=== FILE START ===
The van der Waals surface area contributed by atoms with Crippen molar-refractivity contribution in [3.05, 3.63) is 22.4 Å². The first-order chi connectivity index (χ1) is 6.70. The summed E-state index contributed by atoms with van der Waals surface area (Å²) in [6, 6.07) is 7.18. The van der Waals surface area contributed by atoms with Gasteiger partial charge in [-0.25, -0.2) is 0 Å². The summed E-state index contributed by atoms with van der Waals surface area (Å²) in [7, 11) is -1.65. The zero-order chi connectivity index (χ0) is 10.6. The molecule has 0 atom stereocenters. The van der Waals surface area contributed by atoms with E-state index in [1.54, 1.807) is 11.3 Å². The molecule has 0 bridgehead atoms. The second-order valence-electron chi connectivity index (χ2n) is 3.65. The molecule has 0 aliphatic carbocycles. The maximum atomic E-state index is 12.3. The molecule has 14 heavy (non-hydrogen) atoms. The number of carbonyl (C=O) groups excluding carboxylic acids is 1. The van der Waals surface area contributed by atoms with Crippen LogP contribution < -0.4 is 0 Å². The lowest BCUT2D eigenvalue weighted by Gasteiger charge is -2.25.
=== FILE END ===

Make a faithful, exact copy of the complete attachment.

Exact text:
The van der Waals surface area contributed by atoms with Crippen molar-refractivity contribution in [3.05, 3.63) is 22.4 Å². The first-order chi connectivity index (χ1) is 6.70. The summed E-state index contributed by atoms with van der Waals surface area (Å²) in [6, 6.07) is 7.18. The van der Waals surface area contributed by atoms with Gasteiger partial charge in [-0.25, -0.2) is 0 Å². The summed E-state index contributed by atoms with van der Waals surface area (Å²) in [7, 11) is -1.65. The zero-order chi connectivity index (χ0) is 10.6. The molecule has 0 atom stereocenters. The van der Waals surface area contributed by atoms with E-state index in [1.54, 1.807) is 11.3 Å². The molecule has 0 bridgehead atoms. The second-order valence-electron chi connectivity index (χ2n) is 3.65. The molecule has 0 aliphatic carbocycles. The maximum atomic E-state index is 12.3. The molecule has 14 heavy (non-hydrogen) atoms. The number of carbonyl (C=O) groups excluding carboxylic acids is 1. The van der Waals surface area contributed by atoms with Crippen LogP contribution < -0.4 is 0 Å². The lowest BCUT2D eigenvalue weighted by Gasteiger charge is -2.25.